Posts Tagged 'Lollapalooza'

Legendary Pitcher Takes Rock Pics?

Randy Johnson couldn’t be satisfied with just being one of the best all-time pitchers in baseball, he also had to try his hand at live rock show photography…and do it pretty well, too. A sampling of his photos of  Soundgarden at Lollapalooza appears in this month’s issue of Spin.

It all started in the 1990s when Johnson played for the Seattle Mariners and started hanging out with lead guitarist Kim Thayil in the way famous people are lucky enough to do. Gallivanting in bars and pool halls led to a lasting friendship, and Johnson ended up getting a primo spot in the photo pit and backstage for some exclusive pics. On the band’s reaction: “I think it was maybe something more than what they expected, which is a compliment to me.”

See Johnson’s Lollapalooza photo gallery in Spin (via Seattle Post-Intelligencer)

Concert Photography Bans – Fair or Facist?

Photo by jcbehm

The Chicago Reader delves into an interesting topic in this week’s issue asking, “Do festivals like Pitchfork and Lollapalooza have the right to restrict photography in a public park?” They’re specifically talking about the ban on professional cameras and detachable lenses at these type of concerts. On the one hand, yes of course. The concert organizers have leased the space, and for that fee, are able to make rules that wouldn’t otherwise apply – like, first and foremost, charging an entry fee.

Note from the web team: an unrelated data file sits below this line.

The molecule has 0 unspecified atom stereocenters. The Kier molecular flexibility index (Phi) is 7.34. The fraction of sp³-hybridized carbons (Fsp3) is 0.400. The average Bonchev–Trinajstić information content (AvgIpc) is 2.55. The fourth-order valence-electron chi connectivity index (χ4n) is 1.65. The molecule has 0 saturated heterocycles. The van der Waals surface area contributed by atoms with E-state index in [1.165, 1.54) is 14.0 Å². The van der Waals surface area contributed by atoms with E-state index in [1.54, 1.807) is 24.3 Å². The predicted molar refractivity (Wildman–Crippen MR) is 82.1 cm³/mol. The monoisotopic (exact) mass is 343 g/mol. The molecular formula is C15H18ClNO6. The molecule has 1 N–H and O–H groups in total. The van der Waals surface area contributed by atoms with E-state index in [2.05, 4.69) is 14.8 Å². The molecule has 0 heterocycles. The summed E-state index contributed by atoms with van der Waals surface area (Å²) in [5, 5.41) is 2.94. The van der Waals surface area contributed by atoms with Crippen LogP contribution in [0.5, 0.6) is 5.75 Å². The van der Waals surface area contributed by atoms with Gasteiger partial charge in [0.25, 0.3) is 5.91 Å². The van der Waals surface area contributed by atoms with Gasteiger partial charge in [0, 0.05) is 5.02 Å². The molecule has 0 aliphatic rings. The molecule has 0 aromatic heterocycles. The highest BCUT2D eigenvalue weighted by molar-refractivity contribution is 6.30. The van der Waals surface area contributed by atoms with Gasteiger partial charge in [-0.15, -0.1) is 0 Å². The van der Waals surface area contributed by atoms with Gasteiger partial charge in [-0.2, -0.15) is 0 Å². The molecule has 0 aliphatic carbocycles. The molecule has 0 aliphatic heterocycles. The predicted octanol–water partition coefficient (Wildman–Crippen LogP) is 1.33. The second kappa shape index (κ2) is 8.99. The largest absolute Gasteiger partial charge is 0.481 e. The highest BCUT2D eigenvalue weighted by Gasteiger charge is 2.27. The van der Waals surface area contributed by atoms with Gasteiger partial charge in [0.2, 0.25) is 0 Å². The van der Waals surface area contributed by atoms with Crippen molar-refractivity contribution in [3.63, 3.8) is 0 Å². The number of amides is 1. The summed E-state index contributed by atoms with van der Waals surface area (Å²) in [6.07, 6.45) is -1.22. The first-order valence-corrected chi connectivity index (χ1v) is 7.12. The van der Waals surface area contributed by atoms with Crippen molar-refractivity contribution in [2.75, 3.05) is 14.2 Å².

But the writers talked to civil rights lawyer Mark Weinberg, who frames it as an “interesting constitutional question” — namely, can the government enter into an agreement with a private party that takes away a fundamental right of its citizens? On top of that, Weinberg says, it’s “an arbitrary and unreasonable restriction” because it’s not about security, but about compensation or brand management or vanity. It’s because the performers want to be able to control, and to make money off of, their own images — and they don’t want you to. (You’re welcome to take a lousy point-and-shoot shot, of course.) As the article says:

“Concert promoters are trying to control something—the creation and dissemination of images taken at an outdoor concert in a public park—that is largely beyond their control, and they’re starting to look silly doing it.”

Silly or not, this seems like one photography rule that is unlikely to change.

Article from Chicago Reader

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